By THE NATION
Pheu Thai secretary-general Phumtham Wechayachai posted on Facebook yesterday about future plans as leader of the opposition, a tumble in expectations given its strong showing in the March election.
Pheu Thai will be fighting both inside and outside Parliament, he said.
The veteran politician said it would be Pheu Thai’s duty, as the party with the most MPs and thus leading the opposition, to apply checks and balances as needed to the government.
The fight in Parliament will be difficult due to rules and regulations in place that he said give the government advantages.
The challenge ahead gives the party its second mission, Phumtham said, which is to ensure its support network is fully participating in efforts to reach long-term goals.
A network of pro-democracy people should have an aim to support constitutional amendments that benefit democracy and the country in the long term, he wrote.
“This mechanism is necessary alongside the work in the parliament,” he said. “The goal is to coordinate and create mutual understanding on not only the Constitution as legislation but also its essence – human-rights violations and inequality.”
Plan to strengthen base
He said the party also planned to broaden and strengthen its base in both rural and urban areas as well as online, and position itself as the champion of justice.
Phumtham said Pheu Thai was seeking to become an even stronger political institution.
“The party must be able to serve the public interest continuously and in the long term,” he said. “It won’t just live during the election campaign and the opening of Parliament. It will be strong and by the people’s side always.”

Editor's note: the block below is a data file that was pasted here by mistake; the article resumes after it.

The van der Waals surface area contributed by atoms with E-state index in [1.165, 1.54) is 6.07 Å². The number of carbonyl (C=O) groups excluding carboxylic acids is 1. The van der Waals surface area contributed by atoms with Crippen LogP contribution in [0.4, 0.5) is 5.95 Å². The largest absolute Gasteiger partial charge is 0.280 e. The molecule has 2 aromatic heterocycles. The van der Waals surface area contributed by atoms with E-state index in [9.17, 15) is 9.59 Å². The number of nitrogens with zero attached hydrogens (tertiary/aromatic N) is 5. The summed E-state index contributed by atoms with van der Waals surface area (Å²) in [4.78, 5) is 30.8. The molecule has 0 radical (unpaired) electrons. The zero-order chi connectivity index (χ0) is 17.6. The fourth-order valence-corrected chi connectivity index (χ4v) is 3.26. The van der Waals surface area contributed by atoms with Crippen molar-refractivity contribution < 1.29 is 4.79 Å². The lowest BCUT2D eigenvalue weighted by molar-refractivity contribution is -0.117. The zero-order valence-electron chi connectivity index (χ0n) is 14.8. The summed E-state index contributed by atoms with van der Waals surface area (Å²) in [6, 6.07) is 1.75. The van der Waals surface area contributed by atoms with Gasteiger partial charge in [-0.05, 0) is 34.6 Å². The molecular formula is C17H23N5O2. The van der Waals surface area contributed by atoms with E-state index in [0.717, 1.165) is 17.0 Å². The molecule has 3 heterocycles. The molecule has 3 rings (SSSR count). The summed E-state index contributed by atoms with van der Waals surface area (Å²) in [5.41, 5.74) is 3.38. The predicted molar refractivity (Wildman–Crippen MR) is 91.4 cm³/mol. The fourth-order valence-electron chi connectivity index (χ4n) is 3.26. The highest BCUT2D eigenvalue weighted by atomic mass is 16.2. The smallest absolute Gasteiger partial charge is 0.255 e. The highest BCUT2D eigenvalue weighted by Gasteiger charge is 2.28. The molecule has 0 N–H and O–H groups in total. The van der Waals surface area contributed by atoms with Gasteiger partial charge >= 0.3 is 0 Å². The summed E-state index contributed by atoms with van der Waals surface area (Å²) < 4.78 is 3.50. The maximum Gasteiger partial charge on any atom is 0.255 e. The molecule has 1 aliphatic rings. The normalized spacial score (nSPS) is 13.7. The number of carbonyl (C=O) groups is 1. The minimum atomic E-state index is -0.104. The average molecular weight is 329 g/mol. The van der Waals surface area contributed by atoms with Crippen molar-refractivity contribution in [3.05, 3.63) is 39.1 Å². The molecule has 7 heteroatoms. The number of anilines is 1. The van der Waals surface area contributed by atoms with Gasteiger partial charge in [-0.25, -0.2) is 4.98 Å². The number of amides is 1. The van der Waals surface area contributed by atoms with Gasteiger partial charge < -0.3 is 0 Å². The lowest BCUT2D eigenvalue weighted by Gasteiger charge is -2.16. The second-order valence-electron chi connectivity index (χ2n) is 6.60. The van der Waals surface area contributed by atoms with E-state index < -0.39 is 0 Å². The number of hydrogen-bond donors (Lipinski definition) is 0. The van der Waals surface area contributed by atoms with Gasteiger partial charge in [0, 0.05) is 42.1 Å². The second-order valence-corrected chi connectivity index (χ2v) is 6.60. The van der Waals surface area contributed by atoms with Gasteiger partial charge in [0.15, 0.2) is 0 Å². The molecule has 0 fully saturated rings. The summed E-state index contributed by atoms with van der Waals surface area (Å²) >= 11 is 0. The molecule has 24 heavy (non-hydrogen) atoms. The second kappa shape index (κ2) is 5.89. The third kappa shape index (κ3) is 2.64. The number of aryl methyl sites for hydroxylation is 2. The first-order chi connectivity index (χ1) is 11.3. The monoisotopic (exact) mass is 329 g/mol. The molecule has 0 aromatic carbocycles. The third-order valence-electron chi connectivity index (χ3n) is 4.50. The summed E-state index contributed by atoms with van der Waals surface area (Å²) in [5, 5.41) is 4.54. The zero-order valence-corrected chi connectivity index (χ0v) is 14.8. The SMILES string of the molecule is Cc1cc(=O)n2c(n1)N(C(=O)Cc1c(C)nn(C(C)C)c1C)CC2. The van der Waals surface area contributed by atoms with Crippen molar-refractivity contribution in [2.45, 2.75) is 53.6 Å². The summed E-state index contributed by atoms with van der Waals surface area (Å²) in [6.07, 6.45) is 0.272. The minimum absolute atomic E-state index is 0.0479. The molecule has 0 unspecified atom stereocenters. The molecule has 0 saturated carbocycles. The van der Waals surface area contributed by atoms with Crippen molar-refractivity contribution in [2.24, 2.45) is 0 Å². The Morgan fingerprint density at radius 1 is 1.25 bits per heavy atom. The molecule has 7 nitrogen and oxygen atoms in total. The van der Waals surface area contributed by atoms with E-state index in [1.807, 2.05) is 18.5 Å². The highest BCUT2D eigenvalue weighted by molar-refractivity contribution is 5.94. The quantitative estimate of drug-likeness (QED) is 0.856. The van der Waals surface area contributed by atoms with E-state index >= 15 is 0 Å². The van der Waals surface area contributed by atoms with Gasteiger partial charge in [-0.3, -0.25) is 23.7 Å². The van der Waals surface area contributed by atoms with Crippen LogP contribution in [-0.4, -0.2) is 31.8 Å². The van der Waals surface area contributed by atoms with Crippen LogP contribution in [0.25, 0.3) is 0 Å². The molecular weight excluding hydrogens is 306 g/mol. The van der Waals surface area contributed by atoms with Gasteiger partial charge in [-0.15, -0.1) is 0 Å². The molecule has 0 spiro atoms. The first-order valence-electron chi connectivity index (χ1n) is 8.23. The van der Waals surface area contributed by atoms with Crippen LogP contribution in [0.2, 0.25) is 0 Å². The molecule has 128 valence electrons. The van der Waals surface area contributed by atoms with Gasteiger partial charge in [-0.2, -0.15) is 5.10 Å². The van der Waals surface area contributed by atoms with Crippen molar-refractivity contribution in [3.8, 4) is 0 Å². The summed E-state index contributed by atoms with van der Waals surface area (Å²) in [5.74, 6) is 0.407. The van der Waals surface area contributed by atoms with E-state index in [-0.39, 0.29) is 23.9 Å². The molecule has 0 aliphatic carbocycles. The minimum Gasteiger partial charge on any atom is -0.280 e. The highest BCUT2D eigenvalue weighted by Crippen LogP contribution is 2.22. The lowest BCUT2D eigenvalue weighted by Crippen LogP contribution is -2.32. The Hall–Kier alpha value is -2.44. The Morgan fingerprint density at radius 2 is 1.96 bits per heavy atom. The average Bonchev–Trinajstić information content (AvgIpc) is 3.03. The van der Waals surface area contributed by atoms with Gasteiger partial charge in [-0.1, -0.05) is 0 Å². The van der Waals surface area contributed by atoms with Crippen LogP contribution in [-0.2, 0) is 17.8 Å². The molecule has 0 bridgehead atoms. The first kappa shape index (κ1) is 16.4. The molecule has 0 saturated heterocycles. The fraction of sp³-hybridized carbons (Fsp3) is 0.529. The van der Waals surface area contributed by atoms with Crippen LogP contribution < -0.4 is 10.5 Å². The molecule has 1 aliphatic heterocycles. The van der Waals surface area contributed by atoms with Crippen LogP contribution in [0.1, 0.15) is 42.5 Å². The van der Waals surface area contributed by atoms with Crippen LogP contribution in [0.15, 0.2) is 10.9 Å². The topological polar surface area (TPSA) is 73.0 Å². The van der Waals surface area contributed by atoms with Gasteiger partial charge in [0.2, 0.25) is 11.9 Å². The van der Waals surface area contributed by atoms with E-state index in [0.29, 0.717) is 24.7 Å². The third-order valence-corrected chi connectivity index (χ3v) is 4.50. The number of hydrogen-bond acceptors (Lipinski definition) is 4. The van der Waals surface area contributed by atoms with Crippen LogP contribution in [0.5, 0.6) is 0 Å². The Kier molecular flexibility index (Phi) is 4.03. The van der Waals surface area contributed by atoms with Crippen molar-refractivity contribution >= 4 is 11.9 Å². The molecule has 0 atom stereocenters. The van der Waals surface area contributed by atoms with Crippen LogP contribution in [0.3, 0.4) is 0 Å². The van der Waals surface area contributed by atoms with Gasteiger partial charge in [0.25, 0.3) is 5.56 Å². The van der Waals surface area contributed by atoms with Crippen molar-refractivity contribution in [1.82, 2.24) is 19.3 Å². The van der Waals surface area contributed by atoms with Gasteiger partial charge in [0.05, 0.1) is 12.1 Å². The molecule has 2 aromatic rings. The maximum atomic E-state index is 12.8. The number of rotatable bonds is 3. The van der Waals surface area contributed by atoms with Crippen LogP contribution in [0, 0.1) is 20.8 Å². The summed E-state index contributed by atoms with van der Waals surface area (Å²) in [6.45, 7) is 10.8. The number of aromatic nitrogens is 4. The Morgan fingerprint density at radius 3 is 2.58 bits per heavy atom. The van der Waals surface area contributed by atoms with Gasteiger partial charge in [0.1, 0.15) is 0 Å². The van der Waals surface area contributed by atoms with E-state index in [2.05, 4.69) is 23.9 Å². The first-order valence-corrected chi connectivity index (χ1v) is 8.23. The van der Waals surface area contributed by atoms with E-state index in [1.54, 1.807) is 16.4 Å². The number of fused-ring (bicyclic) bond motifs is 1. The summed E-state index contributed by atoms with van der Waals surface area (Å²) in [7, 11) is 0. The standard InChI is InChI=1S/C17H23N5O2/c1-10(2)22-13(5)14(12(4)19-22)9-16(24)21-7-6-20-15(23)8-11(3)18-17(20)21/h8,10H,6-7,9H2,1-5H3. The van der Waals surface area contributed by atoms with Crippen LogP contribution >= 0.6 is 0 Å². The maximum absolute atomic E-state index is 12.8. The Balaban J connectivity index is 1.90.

Future Forward, with 80 MPs the second-largest party in the opposition bloc, celebrated its first anniversary on Saturday with indications of similar moves ahead.
At the “Walk with Me, Talk with Me” event, party leaders made clear the main focus was to be much more than an opposition party. They want to strengthen it as a political institution and build massive support outside Parliament.
Party leader Thanathorn Juangroongruangkit said he was currently barred from Parliament over legal issues, but there were 79 other MPs ready to represent the public interest in the lower house.
And, although the pro-junta bloc with its solid Senate backing will dominate Parliament, Thanathorn said, Future Forward still had faith in parliamentary politics as a peaceful means to resolve conflicts and achieve national goals.
Future Forward’s plans outside Parliament, he said, entail growing stronger as a political institution and gaining more offline supporters.
“The party must be financially independent, so one day, if Thanathorn has changed [his views], Future Forward could kick him out and replace him,” the wealthy leader said, referring to himself. “This party must be bigger than Thanathorn and [other party leaders]. It must be everyone’s party.”